Horszowski made these recordings in January 1991 in the middle of his ninety-eighth year. While some of the works have appeared elsewhere, taken from recitals, the performances on the disc are superior sonically and musically. He is in great form and the Bach suite will remain a classic. In the Papillons he takes slower tempos, or, rather, luxuriates in them, while occasional details recall his former virtuosic powers. Horszowski pedals Chopin in a way ideally suited to a great hall, seeking to project the works in an epic fashion. Close microphone placement captures the details but gives the impression as though one were too near a statue to gain a full perspective. Exemplary performances played by a master musician. Dare we hope for more?Read more
Last, but not LeastDecember 16, 2011By T. Drake (South Euclid, OH)See All My Reviews"Mieczyslaw Horszowski lived to the age of 101 and enjoyed the longest career in the history of the performing arts. He never achieved, or aspired to, the notoriety of his friends Arthur Rubinstein and Vladimir Horowitz. But in his last decade, he became something of a cult figure, his performances and recordings sought out by those curious about this last link to the Golden Age of Piano Playing, and those simply wondering whether someone so elderly could still move his fingers.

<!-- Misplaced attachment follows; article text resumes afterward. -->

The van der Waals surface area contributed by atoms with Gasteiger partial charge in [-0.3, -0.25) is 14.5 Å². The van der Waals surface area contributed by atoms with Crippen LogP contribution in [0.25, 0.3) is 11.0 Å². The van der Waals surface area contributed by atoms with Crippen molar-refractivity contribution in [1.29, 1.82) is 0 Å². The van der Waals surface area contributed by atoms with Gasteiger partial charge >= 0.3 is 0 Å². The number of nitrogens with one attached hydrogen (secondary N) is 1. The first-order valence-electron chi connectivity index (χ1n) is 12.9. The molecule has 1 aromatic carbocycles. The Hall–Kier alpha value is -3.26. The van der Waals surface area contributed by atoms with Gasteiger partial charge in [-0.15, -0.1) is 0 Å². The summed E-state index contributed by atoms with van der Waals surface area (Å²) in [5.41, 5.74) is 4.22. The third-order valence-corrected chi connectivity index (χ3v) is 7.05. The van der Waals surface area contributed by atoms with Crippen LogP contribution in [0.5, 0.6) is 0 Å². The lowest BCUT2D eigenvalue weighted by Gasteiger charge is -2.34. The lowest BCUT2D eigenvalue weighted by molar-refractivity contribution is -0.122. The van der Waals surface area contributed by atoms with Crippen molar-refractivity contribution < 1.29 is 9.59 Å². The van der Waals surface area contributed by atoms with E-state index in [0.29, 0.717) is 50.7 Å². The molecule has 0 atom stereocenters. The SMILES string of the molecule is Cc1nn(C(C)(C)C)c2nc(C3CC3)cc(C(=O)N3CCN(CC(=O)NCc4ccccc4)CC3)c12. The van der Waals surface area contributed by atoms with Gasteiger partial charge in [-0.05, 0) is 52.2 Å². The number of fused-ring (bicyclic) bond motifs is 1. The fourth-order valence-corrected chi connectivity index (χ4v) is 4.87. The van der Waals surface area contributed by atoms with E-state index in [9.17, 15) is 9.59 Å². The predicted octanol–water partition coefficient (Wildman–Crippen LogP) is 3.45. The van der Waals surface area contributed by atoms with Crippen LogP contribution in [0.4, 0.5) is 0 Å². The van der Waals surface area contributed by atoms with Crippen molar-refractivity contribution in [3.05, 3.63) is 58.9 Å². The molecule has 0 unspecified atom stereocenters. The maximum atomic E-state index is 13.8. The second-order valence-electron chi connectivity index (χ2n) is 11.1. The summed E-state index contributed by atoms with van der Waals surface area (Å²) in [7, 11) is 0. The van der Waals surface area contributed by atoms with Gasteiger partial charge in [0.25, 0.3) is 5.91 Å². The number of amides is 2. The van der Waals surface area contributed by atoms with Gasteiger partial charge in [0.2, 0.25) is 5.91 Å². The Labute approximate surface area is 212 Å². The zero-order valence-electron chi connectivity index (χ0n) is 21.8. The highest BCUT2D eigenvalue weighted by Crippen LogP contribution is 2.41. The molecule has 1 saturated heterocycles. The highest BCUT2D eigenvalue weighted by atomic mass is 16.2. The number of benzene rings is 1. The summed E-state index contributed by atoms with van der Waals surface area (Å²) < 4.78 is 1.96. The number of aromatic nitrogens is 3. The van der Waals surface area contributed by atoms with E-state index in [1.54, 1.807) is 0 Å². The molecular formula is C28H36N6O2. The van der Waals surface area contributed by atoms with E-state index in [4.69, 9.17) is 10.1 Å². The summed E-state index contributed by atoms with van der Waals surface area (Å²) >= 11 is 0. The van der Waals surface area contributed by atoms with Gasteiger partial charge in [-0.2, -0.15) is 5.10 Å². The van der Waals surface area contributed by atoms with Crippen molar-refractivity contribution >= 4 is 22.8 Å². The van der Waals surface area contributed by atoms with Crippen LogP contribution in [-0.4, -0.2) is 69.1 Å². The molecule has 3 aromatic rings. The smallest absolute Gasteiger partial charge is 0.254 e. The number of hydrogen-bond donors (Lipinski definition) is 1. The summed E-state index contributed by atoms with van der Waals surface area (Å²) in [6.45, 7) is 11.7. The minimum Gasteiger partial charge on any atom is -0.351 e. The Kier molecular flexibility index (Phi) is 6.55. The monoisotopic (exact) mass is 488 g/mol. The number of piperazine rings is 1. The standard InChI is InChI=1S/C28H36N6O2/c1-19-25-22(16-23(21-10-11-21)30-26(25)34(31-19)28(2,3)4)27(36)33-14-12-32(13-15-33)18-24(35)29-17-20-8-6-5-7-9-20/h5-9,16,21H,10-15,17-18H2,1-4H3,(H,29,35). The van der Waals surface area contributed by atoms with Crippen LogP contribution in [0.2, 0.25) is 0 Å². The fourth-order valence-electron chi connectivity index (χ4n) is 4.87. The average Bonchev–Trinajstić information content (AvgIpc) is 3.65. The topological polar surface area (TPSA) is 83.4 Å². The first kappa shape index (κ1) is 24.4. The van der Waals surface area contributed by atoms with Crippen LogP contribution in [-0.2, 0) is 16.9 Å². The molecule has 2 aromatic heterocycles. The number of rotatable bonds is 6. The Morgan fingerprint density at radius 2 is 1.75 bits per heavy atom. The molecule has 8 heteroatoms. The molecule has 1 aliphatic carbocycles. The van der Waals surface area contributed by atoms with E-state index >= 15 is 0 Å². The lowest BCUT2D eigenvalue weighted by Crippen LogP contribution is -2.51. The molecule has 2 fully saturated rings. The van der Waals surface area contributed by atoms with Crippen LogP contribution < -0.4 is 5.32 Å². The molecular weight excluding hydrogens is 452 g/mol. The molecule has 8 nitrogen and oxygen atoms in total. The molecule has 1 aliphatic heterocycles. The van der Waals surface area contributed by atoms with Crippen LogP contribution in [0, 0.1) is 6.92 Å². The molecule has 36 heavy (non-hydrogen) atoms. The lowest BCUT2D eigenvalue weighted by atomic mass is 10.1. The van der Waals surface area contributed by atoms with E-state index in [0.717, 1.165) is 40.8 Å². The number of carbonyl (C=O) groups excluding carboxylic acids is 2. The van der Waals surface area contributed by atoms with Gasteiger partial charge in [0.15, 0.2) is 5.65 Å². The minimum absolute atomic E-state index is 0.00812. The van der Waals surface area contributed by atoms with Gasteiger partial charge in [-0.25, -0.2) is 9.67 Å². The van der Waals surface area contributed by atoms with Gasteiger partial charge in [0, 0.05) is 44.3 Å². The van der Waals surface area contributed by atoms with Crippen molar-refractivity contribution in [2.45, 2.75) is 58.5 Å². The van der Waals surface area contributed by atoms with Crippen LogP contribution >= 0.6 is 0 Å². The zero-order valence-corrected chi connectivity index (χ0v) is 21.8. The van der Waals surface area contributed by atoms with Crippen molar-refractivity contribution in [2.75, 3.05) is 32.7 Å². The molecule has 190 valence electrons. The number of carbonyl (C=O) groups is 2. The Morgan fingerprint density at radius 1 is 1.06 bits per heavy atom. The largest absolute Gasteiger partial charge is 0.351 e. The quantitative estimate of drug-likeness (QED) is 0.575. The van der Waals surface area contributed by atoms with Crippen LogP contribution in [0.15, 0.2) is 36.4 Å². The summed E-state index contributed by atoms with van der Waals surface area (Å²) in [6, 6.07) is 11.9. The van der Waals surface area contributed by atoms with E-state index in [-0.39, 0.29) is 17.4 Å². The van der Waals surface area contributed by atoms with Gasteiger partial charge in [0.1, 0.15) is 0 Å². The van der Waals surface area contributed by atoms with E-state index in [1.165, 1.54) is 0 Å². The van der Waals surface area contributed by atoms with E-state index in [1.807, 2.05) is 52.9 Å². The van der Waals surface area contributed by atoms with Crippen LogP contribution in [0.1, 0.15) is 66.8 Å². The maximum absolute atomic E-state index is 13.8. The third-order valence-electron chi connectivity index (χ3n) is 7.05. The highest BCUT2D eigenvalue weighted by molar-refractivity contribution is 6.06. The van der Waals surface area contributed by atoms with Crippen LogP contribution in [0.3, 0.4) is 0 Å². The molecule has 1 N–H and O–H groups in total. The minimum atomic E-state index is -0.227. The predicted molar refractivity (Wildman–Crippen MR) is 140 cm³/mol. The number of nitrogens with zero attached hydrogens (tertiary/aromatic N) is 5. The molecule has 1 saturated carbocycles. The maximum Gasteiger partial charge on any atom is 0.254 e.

As record producer Max Wilcox wrote, "the fact that his body is old is beside the point." Wilcox, who worked with Rubinstein, signed Horszowski to the Nonesuch label in the mid-1980s, and together they made four fine recordings. This one, from 1991, was Horszowski's last recording.
Horszowski plays Bach unapologetically on the piano and makes no attempt (ALA Glenn Gould) to make the instrument sound like a quasi-harpsichord. When appropriate, he uses a bit of pedal, and employs dynamics and rubato. As my piano teacher (who was a pupil of Schnabel) remarked, "he plays Bach in a way that would be considered old-fashioned, but it's very beautiful." It's truly a pity that Horszowski never recorded the Goldberg Variations.
Schumann's Papillons was an early work that Horszowski played often. The pianist captures the shifting moods beautifully, without resorting to the tortured phrasing that afflicts too many Schumann performances, and tactfully bringing out inner voices. Despite hints of caution during some of the wide leaps, which serve as a reminder of Horszowski's failing eyesight, this is a performance for the ages.
Horszowski's Chopin is ravishing, as befits a fellow Pole--whose mother studied with Karl Mikuli, himself a pupil of Chopin. Sometimes referred to as a Romantic pianist, Horszowski is Classically oriented in all respects save two: his way of phrasing a group of notes as a singer would, and his de-emphasis of the bar line. He plays the ubiquitous "Raindrop" Prelude with a freshness that makes one forget all hackneyed associations.
Recorded at Philadelphia's Curtis Institute of Music, where Horszowski taught for fifty years, the sound is clear, spacious, and natural. "Report Abuse